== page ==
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Moving money out of fossil fuels and into environmentally-friendly tech could have made members of the state’s pension fund an extra $4,500 each


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Moving money out of fossil fuels and into environmentally-friendly tech could have made members of the state’s pension fund an extra $4,500 each

 

18
 

According to a new report, for the New York State Common Retirement Fund, the third largest pension fund in the country, a move away from fossil fuels would have made each of the fund’s 1.1 million members more than $4,500 richer.  

 

According to a new report, for the New York State Common Retirement Fund, the third largest pension fund in the country, a move away from fossil fuels would have made each of the fund’s 1.1 million members more than $4,500 richer. Photograph: Paul Weiskel/Demotix/Corbis

 

New York State’s pension fund would have an additional $5.3bn to give to its retired employees if it had divested from fossil fuel companies and put that money into clean energy, according to a new report.

 

The analysis, compiled by research firm Corporate Knights, assessed the fund’s top 100 domestic and international equity holdings, and calculated how much it would have earned over the past three years if it had got rid of its investments in coal, oil and gas companies.

 

The New York State Common Retirement Fund is the third largest pension fund in the country, behind California’s CalPERS and CalSTRS, with $184.5bn held in trust for retirement benefits. According to the report, released this week, a move away from fossil fuels would have made each of the fund’s 1.1 million members more than $4,500 richer, and helped the state cover nearly 12% of the costs following Hurricane Sandy in 2012.

 

Toby Heaps, CEO and co-founder of Corporate Knights, said the numbers show that divestment makes prudent financial sense.

“Divestment is good for reducing portfolio risk,” he said. “It’s also a powerful way of sending a message about the expectations investors have of companies and governments to be rational about accelerating the energy transition in a timely manner so that we avoid scenarios of climate chaos, which would make it difficult for anybody to earn returns.”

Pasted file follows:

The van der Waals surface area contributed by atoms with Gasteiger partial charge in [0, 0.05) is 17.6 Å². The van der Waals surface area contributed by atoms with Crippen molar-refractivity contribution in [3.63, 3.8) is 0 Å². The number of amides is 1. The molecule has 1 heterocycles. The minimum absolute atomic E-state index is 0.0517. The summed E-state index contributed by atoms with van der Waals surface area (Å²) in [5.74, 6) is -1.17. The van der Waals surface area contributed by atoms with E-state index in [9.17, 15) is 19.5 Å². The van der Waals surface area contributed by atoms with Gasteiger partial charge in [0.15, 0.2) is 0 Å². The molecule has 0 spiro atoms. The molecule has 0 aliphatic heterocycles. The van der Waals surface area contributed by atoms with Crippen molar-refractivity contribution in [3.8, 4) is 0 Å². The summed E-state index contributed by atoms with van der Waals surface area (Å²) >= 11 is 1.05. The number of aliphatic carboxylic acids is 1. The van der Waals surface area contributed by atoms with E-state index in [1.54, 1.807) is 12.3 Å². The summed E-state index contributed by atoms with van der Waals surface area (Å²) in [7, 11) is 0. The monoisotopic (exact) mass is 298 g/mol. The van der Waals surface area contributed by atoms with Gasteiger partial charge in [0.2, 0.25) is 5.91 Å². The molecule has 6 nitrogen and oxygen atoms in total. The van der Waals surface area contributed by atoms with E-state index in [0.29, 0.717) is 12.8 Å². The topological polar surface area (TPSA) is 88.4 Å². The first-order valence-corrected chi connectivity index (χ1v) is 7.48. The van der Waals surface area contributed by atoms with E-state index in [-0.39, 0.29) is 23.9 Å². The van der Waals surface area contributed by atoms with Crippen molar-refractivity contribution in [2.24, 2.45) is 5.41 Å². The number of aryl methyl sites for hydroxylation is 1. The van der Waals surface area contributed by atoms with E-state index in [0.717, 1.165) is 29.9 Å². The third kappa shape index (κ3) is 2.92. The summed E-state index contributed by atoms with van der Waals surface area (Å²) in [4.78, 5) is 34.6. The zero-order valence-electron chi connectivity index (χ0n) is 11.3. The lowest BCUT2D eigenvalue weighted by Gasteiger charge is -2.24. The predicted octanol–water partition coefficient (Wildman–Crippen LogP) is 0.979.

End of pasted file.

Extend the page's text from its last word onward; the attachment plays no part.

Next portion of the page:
Scientists and world leaders have agreed that to curb the effects of climate change and prevent environmental catastrophes like extreme floods and super droughts, the planet’s temperature cannot rise by 2C above pre-industrial levels.

 

This means dramatically reducing greenhouse gas emissions, largely caused by the burning of fossil fuels to produce energy.Countries are recognizing the threat that excess carbon dioxide poses to the health of the planet. During the climate talks in Paris in December, nearly 200 nations committed to cutting carbon emissions, signaling a shift away from fossil fuels to a green energy economy.

 

“Government policy, which we think will only strengthen, is beginning to capture the societal costs of burning fossil fuels, enhancing the competitive position of investments in energy efficiency and renewables,” said Stu Dalheim, vice president of shareholder advocacy for Calvert Investments, which invests in socially and environmentally responsible businesses.

 

“The Paris Agreement sent a clear and important signal to the market that we are moving toward a low carbon energy system.”